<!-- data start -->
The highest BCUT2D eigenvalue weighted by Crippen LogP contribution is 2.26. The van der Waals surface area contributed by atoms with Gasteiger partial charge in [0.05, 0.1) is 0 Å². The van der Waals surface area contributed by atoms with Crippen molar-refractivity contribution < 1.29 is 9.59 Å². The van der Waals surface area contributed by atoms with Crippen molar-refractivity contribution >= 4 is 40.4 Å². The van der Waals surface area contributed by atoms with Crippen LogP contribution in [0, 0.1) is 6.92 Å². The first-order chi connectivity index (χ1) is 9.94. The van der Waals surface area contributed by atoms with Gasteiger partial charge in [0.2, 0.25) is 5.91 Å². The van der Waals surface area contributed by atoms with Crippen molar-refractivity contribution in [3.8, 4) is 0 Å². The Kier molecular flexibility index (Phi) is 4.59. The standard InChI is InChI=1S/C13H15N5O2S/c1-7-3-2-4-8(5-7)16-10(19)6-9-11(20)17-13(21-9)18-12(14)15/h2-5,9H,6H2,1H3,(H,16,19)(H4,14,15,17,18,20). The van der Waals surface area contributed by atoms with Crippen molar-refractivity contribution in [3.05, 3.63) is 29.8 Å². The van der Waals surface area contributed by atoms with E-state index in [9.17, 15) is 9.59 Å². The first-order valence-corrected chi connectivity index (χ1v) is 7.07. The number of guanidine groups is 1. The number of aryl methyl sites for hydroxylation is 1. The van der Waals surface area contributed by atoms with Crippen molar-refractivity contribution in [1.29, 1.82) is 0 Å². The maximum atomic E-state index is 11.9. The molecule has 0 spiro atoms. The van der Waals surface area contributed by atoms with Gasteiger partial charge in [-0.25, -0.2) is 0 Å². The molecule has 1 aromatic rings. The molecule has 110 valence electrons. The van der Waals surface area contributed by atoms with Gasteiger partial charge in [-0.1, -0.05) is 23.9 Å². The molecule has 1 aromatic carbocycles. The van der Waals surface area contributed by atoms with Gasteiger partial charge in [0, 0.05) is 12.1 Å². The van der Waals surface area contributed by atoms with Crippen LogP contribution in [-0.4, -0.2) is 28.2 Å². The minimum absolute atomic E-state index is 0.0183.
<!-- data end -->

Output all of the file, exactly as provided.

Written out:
The highest BCUT2D eigenvalue weighted by Crippen LogP contribution is 2.26. The van der Waals surface area contributed by atoms with Gasteiger partial charge in [0.05, 0.1) is 0 Å². The van der Waals surface area contributed by atoms with Crippen molar-refractivity contribution < 1.29 is 9.59 Å². The van der Waals surface area contributed by atoms with Crippen molar-refractivity contribution >= 4 is 40.4 Å². The van der Waals surface area contributed by atoms with Crippen LogP contribution in [0, 0.1) is 6.92 Å². The first-order chi connectivity index (χ1) is 9.94. The van der Waals surface area contributed by atoms with Gasteiger partial charge in [0.2, 0.25) is 5.91 Å². The van der Waals surface area contributed by atoms with Crippen molar-refractivity contribution in [3.8, 4) is 0 Å². The Kier molecular flexibility index (Phi) is 4.59. The standard InChI is InChI=1S/C13H15N5O2S/c1-7-3-2-4-8(5-7)16-10(19)6-9-11(20)17-13(21-9)18-12(14)15/h2-5,9H,6H2,1H3,(H,16,19)(H4,14,15,17,18,20). The van der Waals surface area contributed by atoms with Crippen molar-refractivity contribution in [3.05, 3.63) is 29.8 Å². The van der Waals surface area contributed by atoms with E-state index in [9.17, 15) is 9.59 Å². The first-order valence-corrected chi connectivity index (χ1v) is 7.07. The number of guanidine groups is 1. The number of aryl methyl sites for hydroxylation is 1. The van der Waals surface area contributed by atoms with Crippen molar-refractivity contribution in [1.29, 1.82) is 0 Å². The maximum atomic E-state index is 11.9. The molecule has 0 spiro atoms. The van der Waals surface area contributed by atoms with Gasteiger partial charge in [-0.25, -0.2) is 0 Å². The molecule has 1 aromatic rings. The molecule has 110 valence electrons. The van der Waals surface area contributed by atoms with Gasteiger partial charge in [-0.1, -0.05) is 23.9 Å². The molecule has 1 aromatic carbocycles. The van der Waals surface area contributed by atoms with Gasteiger partial charge in [0, 0.05) is 12.1 Å². The van der Waals surface area contributed by atoms with Crippen LogP contribution in [-0.4, -0.2) is 28.2 Å². The minimum absolute atomic E-state index is 0.0183.